By Christian Kpesese, a Journalist
The Shameful events that began and ended the First Session of the 8th Parliament of the 4th Republic of Ghana should be of utmost concern to every Ghanaian and all lovers of Parliamentary Democracy as the House resumes for the Second Session on Tuesday. The 8th Parliament began in a chaotic manner amidst insults, kicking of ballot boxes, the invasion of the chamber by armed military men, chewing of ballots and the eventual election of the Speaker a year ago, on the night of January 6 into the early hours of January 7, 2021. In a similar manner, the First Session ended in a similar manner but this time, a bloody manner where Members of Parliament exchanged blows and wounded themselves. It is an undeniable fact that the failure of our Members of Parliament from both sides of the political divide to appreciate the uniqueness of the 8th Parliament is responsible for the unfortunate incidents that marred the First Session of Ghana’s Legislature. You cannot answer a question if you do not understand it. It is therefore important for our representatives (MPs) to understand the nature of the 8th Parliament to enable them to find solutions to the problems that come with it.
Ghana’s 4th Republican Parliamentary Democratic history
For the first time in Ghana’s 4th Republican Parliamentary Democratic history, both the New Patriotic Party (NPP) and National Democratic Congress (NDC) have an equal number of seats, 137, 137 and an Independent Member who decided to do business with the NPP, making it the majority group in the House.
Interestingly, for the first time, there are an equal number of female Members of Parliament, 20 each from NPP and NDC making a total of 40 female legislators. Again, for the first time in Ghana’s history, the elected Speaker is not one proposed by the governing party but comes from the opposition party. All these features of the 8th Parliament come with its own dynamics that must be understood by our lawmakers as compared to the previous seven (7) Parliaments of the 4th Republic.
Our MPs must therefore wake up from their slumber and be willing to make compromises for the ultimate good of citizens. As our lawmakers prepare for the start of the Second Session of this 8th Parliament on Tuesday, January 25th, 2022, they should be guided and mindful at all times of these guiding principles that define the institution of Parliament where they represent their constituents.
These principles are embedded in Parliament’s vision statement, its Core Values, Mission Statement and the oath Members of Parliament swore to serve mother Ghana. The Mission Statement of the legislature among others mandates MPs to perform problem resolution functions when arise whilst the Vision Statement envisages Ghana’s Parliament becoming a model Parliament that works towards securing for citizens and posterity the blessings of liberty, equality of opportunity and prosperity. The core values of the Legislature also remind our representatives to exhibit traits of patriotism, integrity, accountability, openness, responsiveness, professionalism, and teamwork in their parliamentary duties at all times. Our MPs also swore to uphold, preserve, protect and defend the constitution of the republic of Ghana and faithfully and conscientiously discharge their duties. These guiding principles should be the watchword for the lawmakers as they resume Parliamentary work to serve as role models and worthy representatives of all citizens for the good of the country. Nothing short of these is worth pursuing by our MPs. Our MPs must rise above the pursuit of partisan and individual parochial interests for the interest of the people they represent and the national interest at all times. The days where parties in government both NPP and NDC in the past have bulldozed their way through the legislature with their numbers are over. The NPP majority group should understand that it has a country to run, ministers of state who are lawmakers must work, they will, by all means, have to travel outside the jurisdiction sometimes when necessary, if that happens, they may not always be available in the chamber in their numbers to vote on every decision.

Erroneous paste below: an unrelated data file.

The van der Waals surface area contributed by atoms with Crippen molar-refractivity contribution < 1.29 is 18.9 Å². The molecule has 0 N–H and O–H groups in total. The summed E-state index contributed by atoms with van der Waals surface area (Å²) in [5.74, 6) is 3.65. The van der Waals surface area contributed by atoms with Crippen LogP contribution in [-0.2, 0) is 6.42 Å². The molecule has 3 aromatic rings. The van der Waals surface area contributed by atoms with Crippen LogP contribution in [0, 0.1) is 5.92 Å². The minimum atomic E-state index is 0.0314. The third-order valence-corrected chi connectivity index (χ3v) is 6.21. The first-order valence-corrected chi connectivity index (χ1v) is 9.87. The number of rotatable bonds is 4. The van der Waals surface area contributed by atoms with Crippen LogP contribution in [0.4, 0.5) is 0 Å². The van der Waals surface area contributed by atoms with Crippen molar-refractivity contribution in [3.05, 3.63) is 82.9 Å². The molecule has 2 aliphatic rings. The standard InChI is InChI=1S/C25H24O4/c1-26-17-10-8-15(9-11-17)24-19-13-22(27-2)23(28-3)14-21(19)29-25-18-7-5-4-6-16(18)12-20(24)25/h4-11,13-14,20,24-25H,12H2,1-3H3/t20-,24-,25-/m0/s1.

The days of absolute majority decisions on the floor has eluded this current Parliament by the electorate who voted for teamwork. The Minority NDC should also understand that the people of Ghana could call on them to govern the country in future with a similar Parliament. They must not be seen to be antagonizing government business undeservedly. If that happens, what is good for the goose today, will equally be good for the gander tomorrow. It is a shame for a Parliament which is supposed to be a place for talking to have failed to talk in order to resolve misunderstandings but rather result in verbal attacks and exchange of blows leading to injuries. Never again should this happen again. Both the NPP and NDC sides should be ready and willing to compromise their entrench positions and embrace dialogue, collaboration and consensus-building at all times for the good of the citizens and the country as a whole.